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My current job, started around one year and a half ago, seemed at first a nice fit on the positive streak that started when I managed to sell my startup 3 years ago.

It is not, organization is despicable and, long story short, I ended up working alone on mildly uninteresting projects with no real goals, no interactions with other people (everybody too busy making sure nobody ever could replace them, so zero information sharing), absolutely bloated times, general hostility (afterall many, many slackers/shady people would end up being exposed by computer-base QC & production management) and so on. This nowhere near my previous experience of "flashing forward a company" that I had with the acquisition, where the management I worked under did all what they possibly could to help us change things (and it worked fantastically).

Put it simple, this is a company stuck in the past and I`m wasting my time going nowhere. This is sad, because when I was hired the initial intention was "hey you startup guy! Bring all the new tech here and make us 4.0!"

Get another job, classic (and correct) SE answer.

Still, if I quit there will be absolutely nobody within the actual workforce able to complete my (well documented, I`m probably the only one honestly documenting my work) projects and they will basically be "left to die" since nobody here will ever admit "they were good projects but we need to hire a new engineer that can understand this stuff in order to complete things". All my work will be basically trashed.

I need this job to provide for my family so obviously I'll never say anything nor give hints of my intentions before having signed somewhere else and resign. I don`t really like this but I am well aware is the only right thing to do.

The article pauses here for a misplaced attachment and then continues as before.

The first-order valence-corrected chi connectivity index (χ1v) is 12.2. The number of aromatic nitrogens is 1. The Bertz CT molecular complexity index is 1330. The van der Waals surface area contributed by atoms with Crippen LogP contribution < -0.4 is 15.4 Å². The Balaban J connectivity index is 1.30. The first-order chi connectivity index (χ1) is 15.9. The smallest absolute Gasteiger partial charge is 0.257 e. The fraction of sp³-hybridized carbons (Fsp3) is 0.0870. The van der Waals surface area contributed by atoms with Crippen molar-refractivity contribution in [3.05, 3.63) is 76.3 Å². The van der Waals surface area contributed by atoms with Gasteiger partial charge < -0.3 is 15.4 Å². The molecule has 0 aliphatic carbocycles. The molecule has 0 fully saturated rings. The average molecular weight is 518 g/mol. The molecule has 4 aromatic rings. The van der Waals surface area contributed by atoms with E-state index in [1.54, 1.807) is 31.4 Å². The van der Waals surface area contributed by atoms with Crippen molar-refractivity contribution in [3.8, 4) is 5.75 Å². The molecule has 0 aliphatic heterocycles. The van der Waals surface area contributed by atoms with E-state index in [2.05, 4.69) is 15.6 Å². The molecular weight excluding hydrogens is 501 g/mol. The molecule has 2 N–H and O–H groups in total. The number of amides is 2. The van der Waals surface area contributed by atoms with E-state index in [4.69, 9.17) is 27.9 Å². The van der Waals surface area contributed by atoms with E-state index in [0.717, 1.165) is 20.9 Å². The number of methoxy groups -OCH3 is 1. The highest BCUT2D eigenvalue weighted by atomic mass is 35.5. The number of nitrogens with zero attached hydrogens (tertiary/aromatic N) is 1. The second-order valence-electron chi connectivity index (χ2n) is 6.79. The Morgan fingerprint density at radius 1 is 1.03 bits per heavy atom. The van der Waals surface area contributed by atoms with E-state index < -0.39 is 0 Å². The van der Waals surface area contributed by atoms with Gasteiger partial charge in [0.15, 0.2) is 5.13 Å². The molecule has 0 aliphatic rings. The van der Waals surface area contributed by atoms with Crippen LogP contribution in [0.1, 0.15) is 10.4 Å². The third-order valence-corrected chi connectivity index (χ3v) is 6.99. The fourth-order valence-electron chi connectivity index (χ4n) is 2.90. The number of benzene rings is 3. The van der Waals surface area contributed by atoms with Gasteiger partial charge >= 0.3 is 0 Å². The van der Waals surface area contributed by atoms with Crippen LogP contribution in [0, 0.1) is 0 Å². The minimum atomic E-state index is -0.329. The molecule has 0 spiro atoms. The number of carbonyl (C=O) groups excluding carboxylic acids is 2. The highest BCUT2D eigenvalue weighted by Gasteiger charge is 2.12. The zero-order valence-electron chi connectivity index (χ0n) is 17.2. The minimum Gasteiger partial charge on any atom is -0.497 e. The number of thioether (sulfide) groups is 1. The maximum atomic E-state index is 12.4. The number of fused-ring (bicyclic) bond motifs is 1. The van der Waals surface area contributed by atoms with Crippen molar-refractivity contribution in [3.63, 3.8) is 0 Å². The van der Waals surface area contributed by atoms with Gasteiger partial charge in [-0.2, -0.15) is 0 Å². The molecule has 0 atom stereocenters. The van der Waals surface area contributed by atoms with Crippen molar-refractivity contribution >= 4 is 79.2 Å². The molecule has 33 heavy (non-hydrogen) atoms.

Questions:

Is it OK, knowing that I always worked honestly, to just quit when I'll have found the new job (interesting jobs don't pop up often around here so when I'll find one I'll just take it right away) and leave my company with unfinished work that, given its disorganization, will probably never be able to deal with resulting in a net loss?

Moreover, and most importantly (and this is the central question, otherwise this would probably be a duplicate....) how can I avoid the "bridges burning" coming from the realistic scenario of me leaving and other people labeling what I did as "crap" not to have to admit that someone else with the right skills would need to be brought onboad to continue the projects/mantain what has been done?

Afterall I was personally asked to work in this company by the owner, an hero-entrepreneur who went from zero to multimillionaire as a self made man, following his son`s advice (I went to school with his son and been neighbors for a while). I would really really like to remain in a good relationship with them (mostly with the son, TBH) and I do not know what the best way to quit/ what to say when quitting to make this happen.

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how can I avoid the "bridges burning" coming from the realistic scenario of me leaving and other people labeling what I did as "crap" not to have to admit that someone else with the right skills would need to be brought onboad to continue the projects/mantain what has been done?